I'm new to performance monitoring and I want to make sure I understand everything that goes into calculating the L2 hit ratio.
In the source code for the Intel PCM software, the L2 hit ratio is calculated as follows:
uint64 hits = L2Hit; uint64 all = L2Hit + L2HitM + L3UnsharedHit + L3Miss; if (all) return double(hits) / double(all);
The variable name L3UnsharedHit seems to imply that there's something else called an L3SharedHit, which would presumably happen when a load request misses in the L2 but is present in a separate socket's L3 cache. Is there such a thing? Do modern processors with QPI derive any benefit from finding a cache line in another socket's L3, versus having to go out to memory?
Also, I assume the variable L2HitM means the number of misses in the L2, but that doesn't make sense with the variable's name. I haven't been able to track down exactly what event number and umask that corresponds to in the PMU. Is there a better interpretation?
Thanks for your time,
None of this stuff is easy... :-(
There are two important caveats with any attempt to measure cache hit ratios on recent Intel processors:
1. The primary event used to count hits (MEM_LOAD_UOPS_RETIRED.L2_HIT) only counts demand loads that miss the L1 and hit in the L2. It does not count prefetches that bring the data from the L2 to the L1 in advance of the load. Whether that is what you want to count as a "hit rate" or not depends on whether you are thinking about spatial locality (prefetchability) or temporal locality (data re-use).
This event also does not count store misses (RFOs) that miss in the L1 and hit in the L2.
2. When using AVX 32-Byte loads, the MEM_LOAD_UOPS_RETIRED.L2_HIT counter never increments. Instead all L1 misses increment the MEM_LOAD_UOPS_RETIRED.HIT_LFB counter, which normally only increments when there are multiple loads that miss the L1 but point to (usually different parts of) the same cache line.
Thanks Dr. McCalpin. Do you happen to have any general resources for doing this kind of work?
Just out of curiosity- I'm trying to understand why a parallel program suffers performance degradation when I involve two processor sockets (as opposed to just one). For example, a program might run slower on 10 cores across two sockets than on five cores within a single socket. There are lots of general hand-wavy explanations, but I want to rigorously explain the behavior I see in this specific instance. Do you have any suggestions?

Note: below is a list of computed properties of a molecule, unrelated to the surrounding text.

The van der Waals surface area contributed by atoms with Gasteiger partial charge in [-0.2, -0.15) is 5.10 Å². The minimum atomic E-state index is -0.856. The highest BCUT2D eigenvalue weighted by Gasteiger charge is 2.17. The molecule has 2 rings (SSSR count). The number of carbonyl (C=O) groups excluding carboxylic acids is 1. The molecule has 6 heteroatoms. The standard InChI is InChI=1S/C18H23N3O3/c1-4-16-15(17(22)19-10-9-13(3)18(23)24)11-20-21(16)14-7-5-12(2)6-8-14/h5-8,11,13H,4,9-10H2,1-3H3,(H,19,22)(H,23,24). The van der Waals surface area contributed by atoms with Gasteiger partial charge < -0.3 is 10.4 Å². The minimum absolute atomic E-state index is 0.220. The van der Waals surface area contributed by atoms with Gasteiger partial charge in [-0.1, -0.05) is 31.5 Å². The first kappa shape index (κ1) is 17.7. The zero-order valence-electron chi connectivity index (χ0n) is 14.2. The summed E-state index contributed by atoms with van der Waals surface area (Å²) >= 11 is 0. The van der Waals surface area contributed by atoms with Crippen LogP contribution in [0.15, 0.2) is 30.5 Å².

HitM I believe stands for hit modified; that is, another core owns a modified copy of the cache line.
Threads on different sockets sharing cache lines is not effective. However, BIOS upgrades during the time I was testing IvyTown made a significant improvement.
I doubt you will be able to test this with any rigor unless you can set affinity and avoid dynamic scheduling.
>>>Just out of curiosity- I'm trying to understand why a parallel program suffers performance degradation when I involve two processor sockets (as opposed to just one). For example, a program might run slower on 10 cores across two sockets than on five cores within a single >>>
You should take into account also NUMA distance issue.
Having a shared L3 makes core-to-core data sharing very fast. It is not quite as fast as getting unshared data from the L3, but the L3 knows which core has the modified data and is able to arrange for a fast cache-to-cache transfer. Table 2-10 in section 18.104.22.168 of the Intel Optimization Reference Manual (document 248966-029, March 2014) says that a "clean" L3 hit has a latency of 26-31 cycles (I measure an average of ~35 cycles for pointer-chasing code), while a hit that is "dirty" in another L1 or L2 on the same chip has a reported latency of 60 cycles (20 ns at 3.0 GHz).
Latency to modified cache lines in the other socket is much higher -- similar to the remote memory latency of ~135 ns. This gives a latency ratio of between 6:1 and 7:1 in favor of the shared cache configuration.
The sharing can be either deliberate or accidental (false sharing). Given the intervention latency ratio of ~6.5:1, either case could account for 5 cores on 1 socket running faster than 10 cores on 2 sockets. It is often difficult to come up with an automated test to detect false sharing, but in general one looks for cache-to-cache transfer rates that increase very rapidly with thread count (much faster than a linear increase). You should be able to see this in both the one-socket and two-socket systems, but due to the high ratio of intervention latency between the two cases, you can have false sharing that is tolerable in the single-socket case and intolerable in the two-socket case.